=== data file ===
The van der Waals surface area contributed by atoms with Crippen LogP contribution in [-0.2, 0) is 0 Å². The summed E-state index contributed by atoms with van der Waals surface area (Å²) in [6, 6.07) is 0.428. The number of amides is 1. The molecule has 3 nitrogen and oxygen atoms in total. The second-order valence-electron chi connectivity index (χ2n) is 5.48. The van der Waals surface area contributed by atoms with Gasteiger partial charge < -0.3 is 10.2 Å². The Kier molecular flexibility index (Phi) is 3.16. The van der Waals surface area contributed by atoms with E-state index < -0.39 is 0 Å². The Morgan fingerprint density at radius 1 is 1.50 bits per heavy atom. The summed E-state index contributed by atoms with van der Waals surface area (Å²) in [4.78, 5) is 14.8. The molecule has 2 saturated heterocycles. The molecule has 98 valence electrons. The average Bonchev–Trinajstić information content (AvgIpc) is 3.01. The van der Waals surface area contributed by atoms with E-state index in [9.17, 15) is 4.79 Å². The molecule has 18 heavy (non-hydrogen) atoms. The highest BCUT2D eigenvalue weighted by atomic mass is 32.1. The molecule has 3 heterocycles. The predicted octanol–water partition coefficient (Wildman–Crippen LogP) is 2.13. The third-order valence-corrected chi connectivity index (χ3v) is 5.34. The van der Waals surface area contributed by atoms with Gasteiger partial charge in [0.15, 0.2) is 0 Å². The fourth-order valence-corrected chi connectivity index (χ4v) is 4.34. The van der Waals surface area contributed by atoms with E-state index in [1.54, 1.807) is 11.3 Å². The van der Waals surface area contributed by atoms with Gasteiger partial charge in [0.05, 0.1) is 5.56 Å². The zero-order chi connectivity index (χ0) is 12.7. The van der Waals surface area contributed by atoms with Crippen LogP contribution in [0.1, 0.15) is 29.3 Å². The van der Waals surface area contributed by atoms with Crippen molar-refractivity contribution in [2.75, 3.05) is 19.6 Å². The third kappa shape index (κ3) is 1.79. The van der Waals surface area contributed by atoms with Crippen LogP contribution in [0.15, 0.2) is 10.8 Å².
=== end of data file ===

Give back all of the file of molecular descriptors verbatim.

The van der Waals surface area contributed by atoms with Crippen LogP contribution in [-0.2, 0) is 0 Å². The summed E-state index contributed by atoms with van der Waals surface area (Å²) in [6, 6.07) is 0.428. The number of amides is 1. The molecule has 3 nitrogen and oxygen atoms in total. The second-order valence-electron chi connectivity index (χ2n) is 5.48. The van der Waals surface area contributed by atoms with Gasteiger partial charge < -0.3 is 10.2 Å². The Kier molecular flexibility index (Phi) is 3.16. The van der Waals surface area contributed by atoms with E-state index < -0.39 is 0 Å². The Morgan fingerprint density at radius 1 is 1.50 bits per heavy atom. The summed E-state index contributed by atoms with van der Waals surface area (Å²) in [4.78, 5) is 14.8. The molecule has 2 saturated heterocycles. The molecule has 98 valence electrons. The average Bonchev–Trinajstić information content (AvgIpc) is 3.01. The van der Waals surface area contributed by atoms with E-state index in [9.17, 15) is 4.79 Å². The molecule has 18 heavy (non-hydrogen) atoms. The highest BCUT2D eigenvalue weighted by atomic mass is 32.1. The molecule has 3 heterocycles. The predicted octanol–water partition coefficient (Wildman–Crippen LogP) is 2.13. The third-order valence-corrected chi connectivity index (χ3v) is 5.34. The van der Waals surface area contributed by atoms with Gasteiger partial charge in [0.15, 0.2) is 0 Å². The fourth-order valence-corrected chi connectivity index (χ4v) is 4.34. The van der Waals surface area contributed by atoms with E-state index in [1.54, 1.807) is 11.3 Å². The van der Waals surface area contributed by atoms with Gasteiger partial charge in [0.05, 0.1) is 5.56 Å². The zero-order chi connectivity index (χ0) is 12.7. The van der Waals surface area contributed by atoms with Crippen LogP contribution in [0.1, 0.15) is 29.3 Å². The van der Waals surface area contributed by atoms with Crippen molar-refractivity contribution in [2.75, 3.05) is 19.6 Å². The third kappa shape index (κ3) is 1.79. The van der Waals surface area contributed by atoms with Crippen LogP contribution in [0.15, 0.2) is 10.8 Å².